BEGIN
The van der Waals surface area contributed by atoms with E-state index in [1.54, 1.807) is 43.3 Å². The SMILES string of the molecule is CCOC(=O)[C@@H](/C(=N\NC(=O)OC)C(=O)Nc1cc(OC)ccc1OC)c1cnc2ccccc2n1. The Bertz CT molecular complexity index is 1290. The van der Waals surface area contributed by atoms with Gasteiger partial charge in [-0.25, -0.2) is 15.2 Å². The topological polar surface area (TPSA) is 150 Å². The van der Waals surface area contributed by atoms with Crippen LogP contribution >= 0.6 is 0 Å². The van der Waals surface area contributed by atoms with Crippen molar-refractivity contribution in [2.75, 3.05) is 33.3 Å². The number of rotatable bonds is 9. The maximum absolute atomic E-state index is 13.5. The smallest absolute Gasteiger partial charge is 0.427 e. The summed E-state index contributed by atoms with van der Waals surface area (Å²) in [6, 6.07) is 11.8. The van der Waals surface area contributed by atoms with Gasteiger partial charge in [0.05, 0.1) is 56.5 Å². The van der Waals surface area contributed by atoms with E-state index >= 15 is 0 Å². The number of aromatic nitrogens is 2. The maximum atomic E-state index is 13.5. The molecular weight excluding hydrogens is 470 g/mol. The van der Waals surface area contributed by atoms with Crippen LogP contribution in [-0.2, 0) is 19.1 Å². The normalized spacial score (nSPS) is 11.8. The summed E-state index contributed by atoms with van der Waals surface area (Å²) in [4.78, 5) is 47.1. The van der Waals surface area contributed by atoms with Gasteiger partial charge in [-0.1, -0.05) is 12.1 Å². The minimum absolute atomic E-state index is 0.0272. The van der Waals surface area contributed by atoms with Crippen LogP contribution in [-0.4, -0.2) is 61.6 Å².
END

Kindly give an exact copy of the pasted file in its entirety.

The van der Waals surface area contributed by atoms with E-state index in [1.54, 1.807) is 43.3 Å². The SMILES string of the molecule is CCOC(=O)[C@@H](/C(=N\NC(=O)OC)C(=O)Nc1cc(OC)ccc1OC)c1cnc2ccccc2n1. The Bertz CT molecular complexity index is 1290. The van der Waals surface area contributed by atoms with Gasteiger partial charge in [-0.25, -0.2) is 15.2 Å². The topological polar surface area (TPSA) is 150 Å². The van der Waals surface area contributed by atoms with Crippen LogP contribution >= 0.6 is 0 Å². The van der Waals surface area contributed by atoms with Crippen molar-refractivity contribution in [2.75, 3.05) is 33.3 Å². The number of rotatable bonds is 9. The maximum absolute atomic E-state index is 13.5. The smallest absolute Gasteiger partial charge is 0.427 e. The summed E-state index contributed by atoms with van der Waals surface area (Å²) in [6, 6.07) is 11.8. The van der Waals surface area contributed by atoms with Gasteiger partial charge in [0.05, 0.1) is 56.5 Å². The van der Waals surface area contributed by atoms with E-state index >= 15 is 0 Å². The number of aromatic nitrogens is 2. The maximum atomic E-state index is 13.5. The molecular weight excluding hydrogens is 470 g/mol. The van der Waals surface area contributed by atoms with Crippen LogP contribution in [-0.2, 0) is 19.1 Å². The normalized spacial score (nSPS) is 11.8. The summed E-state index contributed by atoms with van der Waals surface area (Å²) in [4.78, 5) is 47.1. The van der Waals surface area contributed by atoms with Gasteiger partial charge in [-0.1, -0.05) is 12.1 Å². The minimum absolute atomic E-state index is 0.0272. The van der Waals surface area contributed by atoms with Crippen LogP contribution in [-0.4, -0.2) is 61.6 Å².